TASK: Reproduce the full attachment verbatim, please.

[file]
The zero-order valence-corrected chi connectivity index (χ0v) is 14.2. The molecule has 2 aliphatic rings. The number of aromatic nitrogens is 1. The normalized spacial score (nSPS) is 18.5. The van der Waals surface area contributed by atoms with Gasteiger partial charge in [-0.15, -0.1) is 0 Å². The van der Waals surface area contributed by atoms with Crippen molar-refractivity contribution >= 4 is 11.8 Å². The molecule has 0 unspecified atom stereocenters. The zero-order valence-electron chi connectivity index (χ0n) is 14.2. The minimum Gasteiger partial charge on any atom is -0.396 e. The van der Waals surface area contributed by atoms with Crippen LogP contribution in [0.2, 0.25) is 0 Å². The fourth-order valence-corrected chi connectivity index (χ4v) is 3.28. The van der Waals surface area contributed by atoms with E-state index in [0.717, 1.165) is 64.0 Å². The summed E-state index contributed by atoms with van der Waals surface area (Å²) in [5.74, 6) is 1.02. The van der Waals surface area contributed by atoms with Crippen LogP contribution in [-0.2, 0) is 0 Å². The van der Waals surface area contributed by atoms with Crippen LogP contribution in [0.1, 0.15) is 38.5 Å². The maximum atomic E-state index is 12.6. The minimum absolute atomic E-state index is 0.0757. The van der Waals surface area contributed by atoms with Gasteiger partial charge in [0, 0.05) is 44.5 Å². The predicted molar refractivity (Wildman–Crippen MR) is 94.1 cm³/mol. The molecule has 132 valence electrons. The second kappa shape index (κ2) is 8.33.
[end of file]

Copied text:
The zero-order valence-corrected chi connectivity index (χ0v) is 14.2. The molecule has 2 aliphatic rings. The number of aromatic nitrogens is 1. The normalized spacial score (nSPS) is 18.5. The van der Waals surface area contributed by atoms with Gasteiger partial charge in [-0.15, -0.1) is 0 Å². The van der Waals surface area contributed by atoms with Crippen molar-refractivity contribution >= 4 is 11.8 Å². The molecule has 0 unspecified atom stereocenters. The zero-order valence-electron chi connectivity index (χ0n) is 14.2. The minimum Gasteiger partial charge on any atom is -0.396 e. The van der Waals surface area contributed by atoms with Crippen LogP contribution in [0.2, 0.25) is 0 Å². The fourth-order valence-corrected chi connectivity index (χ4v) is 3.28. The van der Waals surface area contributed by atoms with E-state index in [0.717, 1.165) is 64.0 Å². The summed E-state index contributed by atoms with van der Waals surface area (Å²) in [5.74, 6) is 1.02. The van der Waals surface area contributed by atoms with Crippen LogP contribution in [-0.2, 0) is 0 Å². The van der Waals surface area contributed by atoms with Crippen LogP contribution in [0.1, 0.15) is 38.5 Å². The maximum atomic E-state index is 12.6. The minimum absolute atomic E-state index is 0.0757. The van der Waals surface area contributed by atoms with Gasteiger partial charge in [0, 0.05) is 44.5 Å². The predicted molar refractivity (Wildman–Crippen MR) is 94.1 cm³/mol. The molecule has 132 valence electrons. The second kappa shape index (κ2) is 8.33.